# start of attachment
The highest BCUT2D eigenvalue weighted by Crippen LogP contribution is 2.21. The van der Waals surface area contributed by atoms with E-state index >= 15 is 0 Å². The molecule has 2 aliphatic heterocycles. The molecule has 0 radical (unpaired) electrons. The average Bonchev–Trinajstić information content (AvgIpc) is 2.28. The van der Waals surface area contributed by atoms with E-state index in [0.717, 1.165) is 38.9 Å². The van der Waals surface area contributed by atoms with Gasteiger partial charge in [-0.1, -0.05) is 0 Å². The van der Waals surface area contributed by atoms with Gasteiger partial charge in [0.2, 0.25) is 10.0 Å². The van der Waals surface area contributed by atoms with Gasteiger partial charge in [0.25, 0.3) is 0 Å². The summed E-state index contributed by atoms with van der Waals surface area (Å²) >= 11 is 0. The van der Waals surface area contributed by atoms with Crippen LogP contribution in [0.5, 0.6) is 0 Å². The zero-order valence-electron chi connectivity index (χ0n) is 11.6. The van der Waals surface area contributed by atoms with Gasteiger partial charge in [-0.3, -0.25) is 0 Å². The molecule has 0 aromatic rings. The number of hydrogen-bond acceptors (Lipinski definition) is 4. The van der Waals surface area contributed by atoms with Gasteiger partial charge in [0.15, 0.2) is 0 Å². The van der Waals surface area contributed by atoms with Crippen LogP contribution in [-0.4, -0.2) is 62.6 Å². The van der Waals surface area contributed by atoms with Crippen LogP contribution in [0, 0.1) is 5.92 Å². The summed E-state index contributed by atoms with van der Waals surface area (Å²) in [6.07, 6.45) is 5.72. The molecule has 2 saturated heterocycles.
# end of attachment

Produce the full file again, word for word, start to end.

The highest BCUT2D eigenvalue weighted by Crippen LogP contribution is 2.21. The van der Waals surface area contributed by atoms with E-state index >= 15 is 0 Å². The molecule has 2 aliphatic heterocycles. The molecule has 0 radical (unpaired) electrons. The average Bonchev–Trinajstić information content (AvgIpc) is 2.28. The van der Waals surface area contributed by atoms with E-state index in [0.717, 1.165) is 38.9 Å². The van der Waals surface area contributed by atoms with Gasteiger partial charge in [-0.1, -0.05) is 0 Å². The van der Waals surface area contributed by atoms with Gasteiger partial charge in [0.2, 0.25) is 10.0 Å². The van der Waals surface area contributed by atoms with Gasteiger partial charge in [0.25, 0.3) is 0 Å². The summed E-state index contributed by atoms with van der Waals surface area (Å²) >= 11 is 0. The van der Waals surface area contributed by atoms with Crippen LogP contribution in [0.5, 0.6) is 0 Å². The zero-order valence-electron chi connectivity index (χ0n) is 11.6. The van der Waals surface area contributed by atoms with Gasteiger partial charge in [-0.3, -0.25) is 0 Å². The molecule has 0 aromatic rings. The number of hydrogen-bond acceptors (Lipinski definition) is 4. The van der Waals surface area contributed by atoms with Gasteiger partial charge in [0.15, 0.2) is 0 Å². The van der Waals surface area contributed by atoms with Crippen LogP contribution in [-0.4, -0.2) is 62.6 Å². The van der Waals surface area contributed by atoms with Crippen LogP contribution in [0, 0.1) is 5.92 Å². The summed E-state index contributed by atoms with van der Waals surface area (Å²) in [6.07, 6.45) is 5.72. The molecule has 2 saturated heterocycles.